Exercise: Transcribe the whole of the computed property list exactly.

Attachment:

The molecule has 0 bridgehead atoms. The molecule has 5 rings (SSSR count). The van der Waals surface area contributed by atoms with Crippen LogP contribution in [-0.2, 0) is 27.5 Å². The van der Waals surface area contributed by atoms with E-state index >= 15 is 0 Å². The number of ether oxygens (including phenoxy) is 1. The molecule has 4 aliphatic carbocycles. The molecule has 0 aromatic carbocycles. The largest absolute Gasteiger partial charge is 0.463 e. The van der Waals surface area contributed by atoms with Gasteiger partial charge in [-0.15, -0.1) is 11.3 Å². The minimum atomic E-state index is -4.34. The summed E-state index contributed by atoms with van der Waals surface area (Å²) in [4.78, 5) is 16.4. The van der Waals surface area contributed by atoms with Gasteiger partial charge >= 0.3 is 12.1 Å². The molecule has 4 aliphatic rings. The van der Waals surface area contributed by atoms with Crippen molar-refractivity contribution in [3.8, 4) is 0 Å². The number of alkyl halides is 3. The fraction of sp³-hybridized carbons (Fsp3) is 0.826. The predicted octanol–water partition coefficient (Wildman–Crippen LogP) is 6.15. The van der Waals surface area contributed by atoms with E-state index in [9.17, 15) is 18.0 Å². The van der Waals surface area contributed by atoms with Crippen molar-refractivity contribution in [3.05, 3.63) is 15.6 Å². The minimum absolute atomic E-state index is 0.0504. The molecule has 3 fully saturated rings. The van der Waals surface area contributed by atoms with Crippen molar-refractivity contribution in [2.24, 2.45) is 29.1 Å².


The molecule has 0 bridgehead atoms. The molecule has 5 rings (SSSR count). The van der Waals surface area contributed by atoms with Crippen LogP contribution in [-0.2, 0) is 27.5 Å². The van der Waals surface area contributed by atoms with E-state index >= 15 is 0 Å². The number of ether oxygens (including phenoxy) is 1. The molecule has 4 aliphatic carbocycles. The molecule has 0 aromatic carbocycles. The largest absolute Gasteiger partial charge is 0.463 e. The van der Waals surface area contributed by atoms with Gasteiger partial charge in [-0.15, -0.1) is 11.3 Å². The minimum atomic E-state index is -4.34. The summed E-state index contributed by atoms with van der Waals surface area (Å²) in [4.78, 5) is 16.4. The van der Waals surface area contributed by atoms with Gasteiger partial charge >= 0.3 is 12.1 Å². The molecule has 4 aliphatic rings. The van der Waals surface area contributed by atoms with Crippen molar-refractivity contribution in [3.8, 4) is 0 Å². The number of alkyl halides is 3. The fraction of sp³-hybridized carbons (Fsp3) is 0.826. The predicted octanol–water partition coefficient (Wildman–Crippen LogP) is 6.15. The van der Waals surface area contributed by atoms with E-state index in [9.17, 15) is 18.0 Å². The van der Waals surface area contributed by atoms with Crippen molar-refractivity contribution in [3.05, 3.63) is 15.6 Å². The minimum absolute atomic E-state index is 0.0504. The molecule has 3 fully saturated rings. The van der Waals surface area contributed by atoms with Crippen molar-refractivity contribution in [2.24, 2.45) is 29.1 Å².